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Synthetic Cannabis Use Among Teens Linked To Use Of Other Drugs In New Study

Troubling new research suggests that young people who consume synthetic cannabis may be more likely to try other drugs.

In a study published in the journal Pediatrics, it was found that high school students who ingested synthetic cannabinoids were more susceptible to using drugs of other kinds than students who only smoked cannabis.

Synthetic cannabis – also known as K2 or Spice – is marketed as having similar effects to cannabis but tends to be a lot more potent and dangerous than its natural counterpart. For example, one study published last year linked synthetic cannabis with a range of adverse effects – including tachycardia, agitation, nausea, and generalized tonic-clonic seizures.

This new study sought to measure the prevalence of synthetic cannabis use in high school seniors and explore correlated drug use. 

“Our aim in this article is to determine risk factors for current use of SCs [synthetic cannabinoids] in a nationally representative sample of high school seniors with a particular focus on recency of use of other drugs,” reads the study.

Researchers used data from Monitoring the Future (MTF), a nationally representative sample of high school students from roughly 130 public and private schools in 48 states. That survey included around 15,000 high school seniors every year.

What they discovered was that, in the past 30 days, 2.9 percent of high school seniors had ingested synthetic cannabinoids and 1.4 percent of them had used them on three or more days in the past month.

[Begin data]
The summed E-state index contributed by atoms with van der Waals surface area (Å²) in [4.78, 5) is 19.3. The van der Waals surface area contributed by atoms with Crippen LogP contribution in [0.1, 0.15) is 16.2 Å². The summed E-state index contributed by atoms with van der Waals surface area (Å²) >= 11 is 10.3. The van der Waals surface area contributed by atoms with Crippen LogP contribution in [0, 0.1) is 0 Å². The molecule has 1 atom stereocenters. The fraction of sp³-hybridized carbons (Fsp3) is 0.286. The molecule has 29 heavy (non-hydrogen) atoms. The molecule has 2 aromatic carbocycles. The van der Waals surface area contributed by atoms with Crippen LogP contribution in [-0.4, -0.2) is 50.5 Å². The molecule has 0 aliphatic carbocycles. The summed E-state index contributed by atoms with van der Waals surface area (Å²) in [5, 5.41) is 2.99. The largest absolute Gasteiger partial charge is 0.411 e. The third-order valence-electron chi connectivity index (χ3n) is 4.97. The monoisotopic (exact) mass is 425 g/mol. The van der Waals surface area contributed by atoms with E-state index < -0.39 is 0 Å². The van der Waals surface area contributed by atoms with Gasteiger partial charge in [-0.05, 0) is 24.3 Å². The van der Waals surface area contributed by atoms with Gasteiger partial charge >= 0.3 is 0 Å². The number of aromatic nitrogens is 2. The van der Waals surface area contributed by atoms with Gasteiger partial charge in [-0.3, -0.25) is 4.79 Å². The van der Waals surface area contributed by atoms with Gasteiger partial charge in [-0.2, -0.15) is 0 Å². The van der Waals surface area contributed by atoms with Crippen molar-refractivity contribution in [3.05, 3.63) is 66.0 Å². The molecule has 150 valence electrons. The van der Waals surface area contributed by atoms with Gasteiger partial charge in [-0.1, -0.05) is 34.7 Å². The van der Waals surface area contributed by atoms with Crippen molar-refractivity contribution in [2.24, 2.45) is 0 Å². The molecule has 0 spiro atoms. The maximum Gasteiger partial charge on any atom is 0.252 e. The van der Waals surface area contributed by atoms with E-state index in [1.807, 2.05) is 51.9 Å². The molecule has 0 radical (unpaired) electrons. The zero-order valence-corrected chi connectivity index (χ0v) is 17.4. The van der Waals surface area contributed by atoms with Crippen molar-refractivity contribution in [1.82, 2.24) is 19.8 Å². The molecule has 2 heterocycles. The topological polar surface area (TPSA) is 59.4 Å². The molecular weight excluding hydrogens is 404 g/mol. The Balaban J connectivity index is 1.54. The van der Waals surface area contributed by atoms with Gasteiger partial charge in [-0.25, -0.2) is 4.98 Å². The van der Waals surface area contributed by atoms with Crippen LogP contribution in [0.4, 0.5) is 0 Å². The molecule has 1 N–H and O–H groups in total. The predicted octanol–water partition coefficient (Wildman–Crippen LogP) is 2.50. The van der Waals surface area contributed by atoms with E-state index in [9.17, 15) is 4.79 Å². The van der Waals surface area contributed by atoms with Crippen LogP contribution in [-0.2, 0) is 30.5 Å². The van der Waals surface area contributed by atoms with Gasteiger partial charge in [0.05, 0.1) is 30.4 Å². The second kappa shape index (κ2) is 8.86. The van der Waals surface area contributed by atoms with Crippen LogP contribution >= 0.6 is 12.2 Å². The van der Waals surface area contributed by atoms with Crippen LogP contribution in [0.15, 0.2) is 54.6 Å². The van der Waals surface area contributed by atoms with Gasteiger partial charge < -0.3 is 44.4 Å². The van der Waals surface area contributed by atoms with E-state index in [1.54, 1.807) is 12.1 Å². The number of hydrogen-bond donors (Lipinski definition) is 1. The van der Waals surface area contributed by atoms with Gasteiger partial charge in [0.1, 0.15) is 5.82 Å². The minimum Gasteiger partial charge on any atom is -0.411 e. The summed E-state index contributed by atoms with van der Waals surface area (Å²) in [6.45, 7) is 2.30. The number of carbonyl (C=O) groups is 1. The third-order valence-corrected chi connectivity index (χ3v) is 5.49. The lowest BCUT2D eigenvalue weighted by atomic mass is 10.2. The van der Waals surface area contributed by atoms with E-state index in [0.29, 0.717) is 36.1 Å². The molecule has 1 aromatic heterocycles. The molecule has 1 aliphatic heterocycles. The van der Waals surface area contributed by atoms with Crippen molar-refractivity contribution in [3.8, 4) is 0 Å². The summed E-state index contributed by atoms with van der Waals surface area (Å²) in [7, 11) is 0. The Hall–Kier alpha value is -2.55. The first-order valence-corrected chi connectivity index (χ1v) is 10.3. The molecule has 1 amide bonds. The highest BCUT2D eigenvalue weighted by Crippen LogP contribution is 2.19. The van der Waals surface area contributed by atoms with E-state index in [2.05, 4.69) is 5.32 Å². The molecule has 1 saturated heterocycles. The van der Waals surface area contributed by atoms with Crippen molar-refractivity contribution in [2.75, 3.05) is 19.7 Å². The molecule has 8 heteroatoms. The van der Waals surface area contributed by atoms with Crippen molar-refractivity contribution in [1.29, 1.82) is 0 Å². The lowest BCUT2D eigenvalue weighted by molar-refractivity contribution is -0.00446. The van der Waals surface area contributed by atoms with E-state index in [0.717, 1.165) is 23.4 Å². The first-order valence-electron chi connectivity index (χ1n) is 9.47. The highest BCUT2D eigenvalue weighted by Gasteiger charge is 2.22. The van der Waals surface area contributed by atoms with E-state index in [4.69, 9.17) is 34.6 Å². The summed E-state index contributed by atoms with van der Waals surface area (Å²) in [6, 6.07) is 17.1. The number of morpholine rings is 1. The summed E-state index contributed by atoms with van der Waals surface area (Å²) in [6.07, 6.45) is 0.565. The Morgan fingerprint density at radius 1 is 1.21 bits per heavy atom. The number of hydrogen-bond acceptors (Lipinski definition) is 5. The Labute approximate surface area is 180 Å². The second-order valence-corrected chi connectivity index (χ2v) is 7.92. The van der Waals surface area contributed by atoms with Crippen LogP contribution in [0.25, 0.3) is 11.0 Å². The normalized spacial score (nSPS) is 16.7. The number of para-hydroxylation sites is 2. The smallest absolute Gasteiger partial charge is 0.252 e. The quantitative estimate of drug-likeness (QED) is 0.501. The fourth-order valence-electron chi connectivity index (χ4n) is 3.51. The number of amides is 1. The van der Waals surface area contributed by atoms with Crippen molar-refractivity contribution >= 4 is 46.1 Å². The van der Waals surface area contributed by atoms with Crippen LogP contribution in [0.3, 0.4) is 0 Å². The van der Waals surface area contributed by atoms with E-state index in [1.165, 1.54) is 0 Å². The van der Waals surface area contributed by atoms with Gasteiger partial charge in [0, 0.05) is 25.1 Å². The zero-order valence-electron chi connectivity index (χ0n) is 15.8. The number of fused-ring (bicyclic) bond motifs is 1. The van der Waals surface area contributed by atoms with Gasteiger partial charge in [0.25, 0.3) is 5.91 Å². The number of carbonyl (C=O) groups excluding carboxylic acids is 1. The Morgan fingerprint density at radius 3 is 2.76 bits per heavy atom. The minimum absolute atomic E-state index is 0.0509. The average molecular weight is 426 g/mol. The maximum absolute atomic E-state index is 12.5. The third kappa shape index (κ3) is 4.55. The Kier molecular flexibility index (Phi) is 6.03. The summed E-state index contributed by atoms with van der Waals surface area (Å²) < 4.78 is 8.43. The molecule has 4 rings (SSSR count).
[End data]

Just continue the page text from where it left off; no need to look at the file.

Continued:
Compared with their peers who only consumed marijuana, synthetic cannabis users were far more likely to report recent use of all other drugs – including LSD, opioids, cocaine and heroin – in the questionnaire.

Interestingly, synthetic cannabis users were also more likely to have been raised by parents with lower education levels. This may have some bearing on why synthetic cannabis users were more likely than cannabis-only users to attribute greater risk to occasional marijuana use and less risk to synthetic cannabis use. The authors say this is indicative of “lack of knowledge about the relative health risks of SC compared with marijuana."

The research team hopes this study will help encourage educational initiatives around synthetic cannabis use.

"Prevention needs to be focused primarily on marijuana users, especially marijuana users with risk factors discovered in this analysis,” the write. “Marijuana users who use other drugs, in particular, are at highest risk for currently using SCs, so particular focus needs to be paid to these individuals at high risk."

h/t Medical News Today


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